Oil prices rose on Tuesday after Libya declared force majeure on some of its supplies, while an ongoing Canadian outage lifted US crude to levels not seen since late 2014.
US West Texas Intermediate (WTI) crude futures were at $74.73 at 0724 GMT, up 79 cents, or 1.1 percent, from their last settlement. They earlier marked their strongest since November 2014 at $74.84 a barrel.
Traders said this was largely due to an expected fall in North American fuel inventories following the 350,000-barrel-per-day (bpd) Syncrude outage in Canada.
Outside North America, Brent crude oil futures were at $77.77 per barrel, up 44 cents, or 0.6 percent.
“Oil bulls seem to have returned after Libya suspended oil exports from two key ports,” said Hussein Sayed, chief market strategist at futures brokerage FXTM.
“If Libya’s oil doesn’t return fast to the market it will be an important test to OPEC’s spare capacity, especially given that output from Venezuela and Iran is expected to fall significantly in the next couple of months,” he added.
The Organization of the Petroleum Exporting Countries (OPEC) saw June output at 32.32 million bpd, a Reuters survey showed on Monday, up 320,000 bpd from May. The June total is the highest since January 2018.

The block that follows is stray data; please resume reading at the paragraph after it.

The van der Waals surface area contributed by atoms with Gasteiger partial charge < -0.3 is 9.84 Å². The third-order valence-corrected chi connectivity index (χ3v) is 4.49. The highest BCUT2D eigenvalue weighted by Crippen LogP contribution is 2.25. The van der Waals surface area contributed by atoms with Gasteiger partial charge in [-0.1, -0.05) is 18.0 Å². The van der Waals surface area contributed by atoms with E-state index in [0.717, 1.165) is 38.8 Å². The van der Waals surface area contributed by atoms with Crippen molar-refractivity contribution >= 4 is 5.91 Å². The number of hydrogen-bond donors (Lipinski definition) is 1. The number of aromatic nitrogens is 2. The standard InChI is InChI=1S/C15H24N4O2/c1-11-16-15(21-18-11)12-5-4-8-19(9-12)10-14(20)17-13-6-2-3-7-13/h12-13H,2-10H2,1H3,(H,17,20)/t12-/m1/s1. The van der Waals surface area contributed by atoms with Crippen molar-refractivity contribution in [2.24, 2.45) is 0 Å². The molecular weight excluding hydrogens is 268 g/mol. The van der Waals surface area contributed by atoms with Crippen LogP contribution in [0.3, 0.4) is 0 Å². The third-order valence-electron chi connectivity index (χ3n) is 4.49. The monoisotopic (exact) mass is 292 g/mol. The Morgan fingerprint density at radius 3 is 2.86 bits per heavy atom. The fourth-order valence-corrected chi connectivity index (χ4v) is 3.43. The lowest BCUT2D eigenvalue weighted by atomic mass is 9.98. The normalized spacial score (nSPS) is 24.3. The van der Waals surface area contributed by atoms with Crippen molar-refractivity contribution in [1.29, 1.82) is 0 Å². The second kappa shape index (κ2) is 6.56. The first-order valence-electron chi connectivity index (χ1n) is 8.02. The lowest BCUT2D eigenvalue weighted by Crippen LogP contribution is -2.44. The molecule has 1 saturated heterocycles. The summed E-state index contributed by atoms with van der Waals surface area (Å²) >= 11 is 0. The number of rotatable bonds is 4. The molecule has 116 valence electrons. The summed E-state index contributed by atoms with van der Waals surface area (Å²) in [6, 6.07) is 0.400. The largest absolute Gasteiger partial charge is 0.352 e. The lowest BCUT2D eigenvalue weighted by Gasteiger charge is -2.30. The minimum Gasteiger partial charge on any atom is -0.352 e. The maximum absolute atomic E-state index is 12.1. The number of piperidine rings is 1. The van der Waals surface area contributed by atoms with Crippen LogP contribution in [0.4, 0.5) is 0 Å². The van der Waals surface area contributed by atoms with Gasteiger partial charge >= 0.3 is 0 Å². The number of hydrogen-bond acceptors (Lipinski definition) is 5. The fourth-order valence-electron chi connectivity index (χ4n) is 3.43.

The UAE’s Abu Dhabi National Oil Co. (ADNOC), a major producer within OPEC, said on Tuesday it is able to increase production by several hundred thousand bpd if needed.
However, Libya’s National Oil Corporation (NOC) declared force majeure on loadings from Zueitina and Hariga ports on Monday, resulting in 850,000 bpd of supplies being disrupted.
Outside the supply-side, a slowdown in demand is emerging, potentially ending years of consecutive records.
“US petroleum demand growth slowed significantly to 385,000 bpd year-on-year in April, compared with a growth of more than 730,000 bpd year-on-year in Q1,” Barclays bank said, adding that this was mostly due to higher fuel prices.
In Asia, the world’s top oil consuming region, seaborne oil imports have been falling since May, as higher costs turned off consumers and as the escalating trade dispute between the United States and China starts to impact the economy.
Chinese stocks went into a tail spin on Tuesday as turbulence gripped equity markets in Asia, which sank to nine-month lows as investors feared the Sino-US trade row could derail a rare period of synchronized global growth.
“There are ... signs that growth in China has slowed in recent months, particularly infrastructure spending by local governments. I would assume that infrastructure investment is quite energy intensive, so perhaps that had a knock-on effect to oil demand,” said Frederic Neumann, Co-Head of Asian Economic Research at HSBC in Hong Kong.
“At this stage, however, it appears more that growth in Asia is softening, rather than decelerating sharply,” he added.